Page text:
Book review: Bila Yarrudhanggalangdhuray (River of Dreams) by Anita Heiss

(cover image courtesy Simon & Schuster Australia)

One of the enduring deficits of our modern age is the inability of people to put themselves in someone else’s shoes and appreciate life from their perspective, a great irony considering the supposed hyperconnectivity of the digital era.

This lack of empathy is nothing new, of course, having bedevilled humanity through most of its oft-blighted history, and you come to appreciate how much damage it has done, and sadly continues to do, when you read the wondrously heartfelt new novel Bila Yarrudhanggalangdhuray (River of Dreams) from Wiradyuri woman and noted speaker and writer Anita Heiss.

It is movingly evident from page one that the author has poured her heart and soul into this novel which is the first to have an Aboriginal language title on the front cover with the English translation on the back cover (the usual back cover blurb has been relegated to the inside front cover).

Sprinkled liberally with Wiradyuri words, all of which are allowed to connect with readers via context alone – there is a glossary of words at the back of the novel but it’s rewarding beyond measure just to let the words roll over you and figure out what they mean as you go along; this is immersive language appreciation at its most gloriously illuminating best – Bila Yarrudhanggalangdhuray is a revelatory work that speaks with insight, life experience, and eloquence to the way in which a sense of self is always bound up for Australia’s Indigenous people with an enduring sense of place.

“She [Wagadhaany] wonders if the White people understand that most Wirayuri men know how to work with the river and the land, even in times of flood. That the Marrimbidya is not something to be afraid of. Rather the bila is to be respected and relied upon for food, for transport, for life. That the men have been brave and smart.” (P. 62)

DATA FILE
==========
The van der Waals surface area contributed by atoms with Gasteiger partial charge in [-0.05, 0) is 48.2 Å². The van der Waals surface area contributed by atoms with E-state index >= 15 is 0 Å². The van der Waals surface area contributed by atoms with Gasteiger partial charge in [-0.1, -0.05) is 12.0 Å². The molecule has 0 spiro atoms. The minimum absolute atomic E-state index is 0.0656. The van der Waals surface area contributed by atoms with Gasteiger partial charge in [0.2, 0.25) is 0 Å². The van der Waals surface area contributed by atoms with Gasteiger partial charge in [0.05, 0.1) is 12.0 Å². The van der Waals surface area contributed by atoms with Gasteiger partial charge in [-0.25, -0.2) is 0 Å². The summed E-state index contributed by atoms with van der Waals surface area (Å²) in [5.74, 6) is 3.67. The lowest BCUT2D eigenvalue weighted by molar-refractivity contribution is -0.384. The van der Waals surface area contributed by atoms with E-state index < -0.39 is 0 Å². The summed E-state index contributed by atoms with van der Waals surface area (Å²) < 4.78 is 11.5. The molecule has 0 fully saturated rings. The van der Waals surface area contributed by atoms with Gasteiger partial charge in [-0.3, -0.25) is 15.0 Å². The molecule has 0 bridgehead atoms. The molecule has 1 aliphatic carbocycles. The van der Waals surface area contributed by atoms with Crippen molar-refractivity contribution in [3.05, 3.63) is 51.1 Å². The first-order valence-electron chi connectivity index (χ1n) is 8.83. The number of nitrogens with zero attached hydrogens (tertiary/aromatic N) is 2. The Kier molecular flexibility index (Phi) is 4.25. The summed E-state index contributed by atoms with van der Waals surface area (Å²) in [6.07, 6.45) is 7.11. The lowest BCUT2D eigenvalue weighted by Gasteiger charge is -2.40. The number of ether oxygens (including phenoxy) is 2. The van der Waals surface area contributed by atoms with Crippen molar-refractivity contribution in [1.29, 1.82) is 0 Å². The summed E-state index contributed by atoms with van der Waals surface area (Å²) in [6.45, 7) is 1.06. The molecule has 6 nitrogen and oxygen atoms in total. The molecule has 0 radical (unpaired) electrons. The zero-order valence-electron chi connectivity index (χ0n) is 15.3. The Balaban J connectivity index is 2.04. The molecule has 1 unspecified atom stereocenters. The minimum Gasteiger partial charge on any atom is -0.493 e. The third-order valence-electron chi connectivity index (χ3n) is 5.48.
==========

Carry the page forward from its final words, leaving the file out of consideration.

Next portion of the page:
While Australia has made slow, faltering and long-overdue steps in recent decades towards making peace with its rampantly unjust colonial past, it’s simply inadequate when you consider a history rife with callous, unthinking mistreatment of its First Nations inhabitants who, at the time of European colonisation (more akin to an invasion if we are being totally honest), were dispossessed from country that they had been faithful stewards of for more than 65,000 years.

By telling the story of mid-nineteenth century Wiradjuri women, Wagadhaany, who begins her journey in Gundagai as a mightily destructive flood ravages a town built on land that belonged to her miyagan (clan, family), readers are given a soulful accounting of a period of history so brutal that its effects are still being felt today.

The great strength of Bila Yarrudhanggalangdhuray is that Heiss allows the great beauty of Wiradyuri culture to shine through at every turn in a story that is epically intimate, cruel but heartfelt and which never once surrenders to hopelessness though there are a million reasons to do so.

There is a lyricism and poetry that accompanies each and every word in this luminously superlative novel which speaks lovingly and with great affection of a culture which values the intricately interwoven connection between family and country, which celebrates a rich culture that shepherds the land through good and bad, and which understands that connection and belonging is everything.

That is clearly evident as we accompany Wagadhaany on a life journey where she is forced to work for a white family, the Bradleys, sheep and cattle farming colonists, who like almost all their contemporaries, view Indigenous people as lesser in every conceivable way, dismissing everything about the rich and storied culture of Australia’s Aboriginal people as inferior and hardly worth the comparison to the supposedly more lofty hallmarks of British civilisation.